Silicon surfaces rendered black by pits and bumps only nanometers or billionths of a meter large could in the future help make solar power cells 15-20 percent more efficient. Koynov and his colleagues instead developed a simple and fast technique that creates these textures using wet chemical processes. Their method works regardless of the crystalline structure of the silicon, its thickness, or what extra chemical additives it possesses.
Scientists want to minimize reflection as much as possible when it comes to solar power cells made of silicon, because the more light they reflect, the less they convert to electricity. Often, anti-reflective coatings are used, which reduce the amount of average reflection in the wavelengths of light solar power cells use by 85 percent to 92 percent. The novel treatment developed by researchers at the Technical University of Munich can cut the surface reflection silicon experiences by 95 percent to 98 percent across the wavelengths of light solar power cells use, making them black.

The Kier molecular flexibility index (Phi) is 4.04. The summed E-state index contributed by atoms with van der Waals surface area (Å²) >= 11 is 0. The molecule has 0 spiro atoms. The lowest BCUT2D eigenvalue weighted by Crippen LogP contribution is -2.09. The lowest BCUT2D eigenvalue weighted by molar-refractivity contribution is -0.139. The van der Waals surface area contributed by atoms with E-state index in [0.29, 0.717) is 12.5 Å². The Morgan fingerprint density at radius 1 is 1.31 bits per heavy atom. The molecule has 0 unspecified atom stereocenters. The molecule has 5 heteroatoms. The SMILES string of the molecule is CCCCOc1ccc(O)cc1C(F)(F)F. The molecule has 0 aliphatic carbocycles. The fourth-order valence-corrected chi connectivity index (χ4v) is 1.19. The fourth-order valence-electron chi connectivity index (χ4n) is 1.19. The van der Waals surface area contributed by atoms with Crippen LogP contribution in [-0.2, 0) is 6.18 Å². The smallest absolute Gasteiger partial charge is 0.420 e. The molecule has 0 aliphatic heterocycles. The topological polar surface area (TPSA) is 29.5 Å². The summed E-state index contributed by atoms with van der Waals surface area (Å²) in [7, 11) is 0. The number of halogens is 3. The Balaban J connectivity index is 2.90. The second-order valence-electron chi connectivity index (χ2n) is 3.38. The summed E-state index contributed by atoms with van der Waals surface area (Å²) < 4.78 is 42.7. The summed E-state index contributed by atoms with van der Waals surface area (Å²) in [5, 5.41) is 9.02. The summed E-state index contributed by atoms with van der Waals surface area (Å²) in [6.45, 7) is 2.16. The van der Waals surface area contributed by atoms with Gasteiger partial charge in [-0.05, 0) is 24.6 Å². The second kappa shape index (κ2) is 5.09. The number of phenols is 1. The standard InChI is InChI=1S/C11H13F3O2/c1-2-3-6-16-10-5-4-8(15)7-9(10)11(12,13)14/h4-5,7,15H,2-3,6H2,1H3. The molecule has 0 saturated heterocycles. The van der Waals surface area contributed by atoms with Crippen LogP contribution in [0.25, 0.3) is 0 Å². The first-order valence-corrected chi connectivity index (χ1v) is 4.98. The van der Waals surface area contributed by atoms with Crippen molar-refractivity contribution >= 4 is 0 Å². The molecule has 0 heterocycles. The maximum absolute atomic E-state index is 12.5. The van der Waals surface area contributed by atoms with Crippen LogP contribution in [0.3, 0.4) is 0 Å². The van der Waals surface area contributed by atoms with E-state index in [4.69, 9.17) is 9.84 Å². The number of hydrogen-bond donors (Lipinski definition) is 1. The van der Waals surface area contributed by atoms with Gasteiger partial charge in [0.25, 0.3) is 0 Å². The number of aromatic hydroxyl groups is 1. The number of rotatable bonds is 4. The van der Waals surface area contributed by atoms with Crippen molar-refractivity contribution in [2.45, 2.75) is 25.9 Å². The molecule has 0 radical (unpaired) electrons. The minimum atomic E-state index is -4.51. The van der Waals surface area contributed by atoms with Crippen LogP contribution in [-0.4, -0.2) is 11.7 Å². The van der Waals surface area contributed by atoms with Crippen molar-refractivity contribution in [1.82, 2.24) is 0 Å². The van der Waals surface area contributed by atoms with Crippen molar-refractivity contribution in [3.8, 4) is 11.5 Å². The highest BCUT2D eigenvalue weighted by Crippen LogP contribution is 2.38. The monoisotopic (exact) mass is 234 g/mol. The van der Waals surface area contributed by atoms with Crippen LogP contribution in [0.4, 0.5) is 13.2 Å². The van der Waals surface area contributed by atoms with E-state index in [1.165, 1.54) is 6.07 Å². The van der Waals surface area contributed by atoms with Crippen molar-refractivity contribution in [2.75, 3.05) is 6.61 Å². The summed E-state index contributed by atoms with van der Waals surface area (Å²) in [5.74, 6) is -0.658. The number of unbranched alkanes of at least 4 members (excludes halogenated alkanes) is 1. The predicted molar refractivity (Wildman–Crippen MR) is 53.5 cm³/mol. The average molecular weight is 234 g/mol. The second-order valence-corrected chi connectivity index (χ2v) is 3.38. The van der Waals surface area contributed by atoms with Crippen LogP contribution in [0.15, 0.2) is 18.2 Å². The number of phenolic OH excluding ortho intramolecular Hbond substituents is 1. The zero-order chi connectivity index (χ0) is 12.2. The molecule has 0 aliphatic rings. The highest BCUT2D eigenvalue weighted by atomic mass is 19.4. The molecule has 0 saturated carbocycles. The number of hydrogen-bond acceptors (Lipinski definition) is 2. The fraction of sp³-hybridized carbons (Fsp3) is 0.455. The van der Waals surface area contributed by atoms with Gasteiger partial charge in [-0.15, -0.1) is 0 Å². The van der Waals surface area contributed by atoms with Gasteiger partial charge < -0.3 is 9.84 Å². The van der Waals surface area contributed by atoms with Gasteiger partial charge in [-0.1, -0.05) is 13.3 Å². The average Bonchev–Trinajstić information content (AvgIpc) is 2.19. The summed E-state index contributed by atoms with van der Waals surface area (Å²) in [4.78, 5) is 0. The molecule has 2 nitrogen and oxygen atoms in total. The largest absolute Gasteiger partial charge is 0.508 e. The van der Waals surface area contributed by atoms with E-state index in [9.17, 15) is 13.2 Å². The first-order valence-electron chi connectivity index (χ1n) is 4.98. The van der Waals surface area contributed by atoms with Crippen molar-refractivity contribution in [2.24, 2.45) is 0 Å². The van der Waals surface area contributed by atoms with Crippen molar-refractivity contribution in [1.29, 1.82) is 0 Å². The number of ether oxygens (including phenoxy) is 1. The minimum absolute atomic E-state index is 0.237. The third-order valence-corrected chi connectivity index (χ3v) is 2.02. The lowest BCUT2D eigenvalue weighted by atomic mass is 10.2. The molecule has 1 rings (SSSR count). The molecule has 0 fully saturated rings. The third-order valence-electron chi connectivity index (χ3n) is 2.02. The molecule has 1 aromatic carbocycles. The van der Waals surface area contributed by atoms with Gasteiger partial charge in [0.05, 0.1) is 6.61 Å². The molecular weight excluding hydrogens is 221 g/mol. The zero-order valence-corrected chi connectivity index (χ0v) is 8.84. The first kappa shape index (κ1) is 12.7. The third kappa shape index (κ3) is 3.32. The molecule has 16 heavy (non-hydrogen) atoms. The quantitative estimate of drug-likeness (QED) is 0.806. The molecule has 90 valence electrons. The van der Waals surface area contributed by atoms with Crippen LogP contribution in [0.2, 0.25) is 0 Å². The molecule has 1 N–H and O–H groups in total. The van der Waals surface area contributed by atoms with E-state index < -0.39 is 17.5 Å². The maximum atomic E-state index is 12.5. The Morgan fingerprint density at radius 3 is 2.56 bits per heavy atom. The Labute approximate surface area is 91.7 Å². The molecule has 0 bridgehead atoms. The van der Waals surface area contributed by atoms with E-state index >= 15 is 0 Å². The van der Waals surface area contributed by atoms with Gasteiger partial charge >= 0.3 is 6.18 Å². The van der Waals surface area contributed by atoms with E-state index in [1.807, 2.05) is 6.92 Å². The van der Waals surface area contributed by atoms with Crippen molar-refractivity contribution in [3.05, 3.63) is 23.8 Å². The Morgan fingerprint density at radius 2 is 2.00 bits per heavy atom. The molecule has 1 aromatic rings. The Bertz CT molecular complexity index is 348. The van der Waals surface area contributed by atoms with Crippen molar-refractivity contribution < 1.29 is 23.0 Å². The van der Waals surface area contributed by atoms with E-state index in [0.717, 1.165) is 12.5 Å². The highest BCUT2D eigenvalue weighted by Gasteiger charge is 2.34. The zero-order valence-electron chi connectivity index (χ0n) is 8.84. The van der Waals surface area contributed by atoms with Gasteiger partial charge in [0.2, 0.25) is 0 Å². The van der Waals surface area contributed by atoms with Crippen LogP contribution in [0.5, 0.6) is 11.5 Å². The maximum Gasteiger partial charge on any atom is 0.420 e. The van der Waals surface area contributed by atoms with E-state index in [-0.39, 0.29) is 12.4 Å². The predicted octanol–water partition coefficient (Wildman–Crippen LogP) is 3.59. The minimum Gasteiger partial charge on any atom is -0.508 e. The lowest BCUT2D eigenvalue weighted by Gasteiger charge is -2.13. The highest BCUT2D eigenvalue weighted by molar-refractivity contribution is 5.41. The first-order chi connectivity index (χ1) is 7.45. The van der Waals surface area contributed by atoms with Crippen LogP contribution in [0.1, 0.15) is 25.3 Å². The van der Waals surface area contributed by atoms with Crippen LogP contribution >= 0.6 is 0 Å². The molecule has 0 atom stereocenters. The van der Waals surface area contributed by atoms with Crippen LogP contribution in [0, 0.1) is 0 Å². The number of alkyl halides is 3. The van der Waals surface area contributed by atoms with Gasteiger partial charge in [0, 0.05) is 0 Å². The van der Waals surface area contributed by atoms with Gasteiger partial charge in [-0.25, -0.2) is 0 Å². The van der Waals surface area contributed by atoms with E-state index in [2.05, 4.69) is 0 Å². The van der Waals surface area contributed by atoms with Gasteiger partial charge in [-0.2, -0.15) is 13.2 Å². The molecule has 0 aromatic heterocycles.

1) Deposit grains of gold only nanometers large onto a flat silicon surface.
2) Next the silicon between the areas covered by the clusters is etched away with a solution of hydrogen peroxide and hydrofluoric acid. The gold nanoparticles exhibit catalytic action drilling into the surface.
3)The areas covered by the gold form 50-to-100-nanometer-high pits on the surface while the silicon between the gold makes up the bumps.
4)The nanoparticles are then removed with a solution of iodine and potassium iodide.
Gold could react badly with semiconductors, so other metals have also been analyzed with some success.
Related solar articles:
Daystar reaches milestones in efficiency
the Energy blog’s summary of a solar industry forecast Solar Production will reach at least 10 GW/yr by 2010 (530% growth versus 2005).